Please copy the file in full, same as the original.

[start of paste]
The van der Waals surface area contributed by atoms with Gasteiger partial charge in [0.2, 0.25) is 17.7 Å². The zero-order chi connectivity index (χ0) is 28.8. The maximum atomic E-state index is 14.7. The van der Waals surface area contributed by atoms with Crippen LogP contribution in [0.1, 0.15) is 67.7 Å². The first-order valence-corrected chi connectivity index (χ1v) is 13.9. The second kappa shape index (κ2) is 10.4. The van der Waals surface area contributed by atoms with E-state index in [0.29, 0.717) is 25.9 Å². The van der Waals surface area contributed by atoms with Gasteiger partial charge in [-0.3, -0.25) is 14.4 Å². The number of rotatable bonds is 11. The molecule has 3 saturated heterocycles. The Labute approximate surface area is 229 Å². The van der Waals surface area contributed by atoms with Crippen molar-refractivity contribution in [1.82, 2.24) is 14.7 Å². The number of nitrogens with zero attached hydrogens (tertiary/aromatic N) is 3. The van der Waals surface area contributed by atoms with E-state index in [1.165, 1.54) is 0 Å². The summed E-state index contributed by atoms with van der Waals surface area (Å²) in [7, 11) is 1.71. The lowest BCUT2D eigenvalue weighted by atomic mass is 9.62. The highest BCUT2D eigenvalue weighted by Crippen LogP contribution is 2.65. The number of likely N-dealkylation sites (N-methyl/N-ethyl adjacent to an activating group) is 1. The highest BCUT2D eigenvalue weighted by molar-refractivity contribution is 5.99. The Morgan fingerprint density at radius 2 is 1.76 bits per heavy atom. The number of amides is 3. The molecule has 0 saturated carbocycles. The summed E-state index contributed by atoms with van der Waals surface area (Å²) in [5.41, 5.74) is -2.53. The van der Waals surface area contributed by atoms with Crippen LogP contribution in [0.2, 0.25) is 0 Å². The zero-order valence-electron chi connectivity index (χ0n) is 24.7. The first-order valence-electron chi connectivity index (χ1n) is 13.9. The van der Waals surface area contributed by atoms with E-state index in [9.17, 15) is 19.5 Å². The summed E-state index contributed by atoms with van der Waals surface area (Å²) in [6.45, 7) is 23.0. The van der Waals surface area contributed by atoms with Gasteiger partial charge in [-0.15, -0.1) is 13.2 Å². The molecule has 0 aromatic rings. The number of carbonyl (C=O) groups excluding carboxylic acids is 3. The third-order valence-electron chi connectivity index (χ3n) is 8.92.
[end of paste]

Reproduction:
The van der Waals surface area contributed by atoms with Gasteiger partial charge in [0.2, 0.25) is 17.7 Å². The zero-order chi connectivity index (χ0) is 28.8. The maximum atomic E-state index is 14.7. The van der Waals surface area contributed by atoms with Crippen LogP contribution in [0.1, 0.15) is 67.7 Å². The first-order valence-corrected chi connectivity index (χ1v) is 13.9. The second kappa shape index (κ2) is 10.4. The van der Waals surface area contributed by atoms with E-state index in [0.29, 0.717) is 25.9 Å². The van der Waals surface area contributed by atoms with Gasteiger partial charge in [-0.3, -0.25) is 14.4 Å². The number of rotatable bonds is 11. The molecule has 3 saturated heterocycles. The Labute approximate surface area is 229 Å². The van der Waals surface area contributed by atoms with Crippen molar-refractivity contribution in [1.82, 2.24) is 14.7 Å². The number of nitrogens with zero attached hydrogens (tertiary/aromatic N) is 3. The van der Waals surface area contributed by atoms with E-state index in [1.165, 1.54) is 0 Å². The summed E-state index contributed by atoms with van der Waals surface area (Å²) in [7, 11) is 1.71. The lowest BCUT2D eigenvalue weighted by atomic mass is 9.62. The highest BCUT2D eigenvalue weighted by Crippen LogP contribution is 2.65. The number of likely N-dealkylation sites (N-methyl/N-ethyl adjacent to an activating group) is 1. The highest BCUT2D eigenvalue weighted by molar-refractivity contribution is 5.99. The Morgan fingerprint density at radius 2 is 1.76 bits per heavy atom. The number of amides is 3. The molecule has 0 saturated carbocycles. The summed E-state index contributed by atoms with van der Waals surface area (Å²) in [5.41, 5.74) is -2.53. The van der Waals surface area contributed by atoms with Crippen LogP contribution in [0.2, 0.25) is 0 Å². The zero-order valence-electron chi connectivity index (χ0n) is 24.7. The first-order valence-electron chi connectivity index (χ1n) is 13.9. The van der Waals surface area contributed by atoms with E-state index in [9.17, 15) is 19.5 Å². The summed E-state index contributed by atoms with van der Waals surface area (Å²) in [6.45, 7) is 23.0. The van der Waals surface area contributed by atoms with Gasteiger partial charge in [-0.15, -0.1) is 13.2 Å². The molecule has 0 aromatic rings. The number of carbonyl (C=O) groups excluding carboxylic acids is 3. The third-order valence-electron chi connectivity index (χ3n) is 8.92.